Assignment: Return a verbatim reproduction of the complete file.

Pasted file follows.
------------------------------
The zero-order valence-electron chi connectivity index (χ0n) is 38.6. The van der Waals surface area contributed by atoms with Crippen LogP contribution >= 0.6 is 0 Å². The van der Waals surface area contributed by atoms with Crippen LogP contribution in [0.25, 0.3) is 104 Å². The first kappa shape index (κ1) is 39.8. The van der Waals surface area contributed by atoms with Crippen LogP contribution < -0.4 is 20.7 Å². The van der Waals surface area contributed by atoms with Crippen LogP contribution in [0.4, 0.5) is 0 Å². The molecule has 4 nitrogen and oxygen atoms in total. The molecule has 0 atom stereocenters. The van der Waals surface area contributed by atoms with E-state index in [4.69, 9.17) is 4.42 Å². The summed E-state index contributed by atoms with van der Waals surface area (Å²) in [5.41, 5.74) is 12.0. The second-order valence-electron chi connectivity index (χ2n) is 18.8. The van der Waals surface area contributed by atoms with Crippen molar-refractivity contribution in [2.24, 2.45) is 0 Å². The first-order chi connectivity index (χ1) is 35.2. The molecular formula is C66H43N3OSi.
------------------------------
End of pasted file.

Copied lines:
The zero-order valence-electron chi connectivity index (χ0n) is 38.6. The van der Waals surface area contributed by atoms with Crippen LogP contribution >= 0.6 is 0 Å². The van der Waals surface area contributed by atoms with Crippen LogP contribution in [0.25, 0.3) is 104 Å². The first kappa shape index (κ1) is 39.8. The van der Waals surface area contributed by atoms with Crippen LogP contribution < -0.4 is 20.7 Å². The van der Waals surface area contributed by atoms with Crippen LogP contribution in [0.4, 0.5) is 0 Å². The molecule has 4 nitrogen and oxygen atoms in total. The molecule has 0 atom stereocenters. The van der Waals surface area contributed by atoms with E-state index in [4.69, 9.17) is 4.42 Å². The summed E-state index contributed by atoms with van der Waals surface area (Å²) in [5.41, 5.74) is 12.0. The second-order valence-electron chi connectivity index (χ2n) is 18.8. The van der Waals surface area contributed by atoms with Crippen molar-refractivity contribution in [2.24, 2.45) is 0 Å². The first-order chi connectivity index (χ1) is 35.2. The molecular formula is C66H43N3OSi.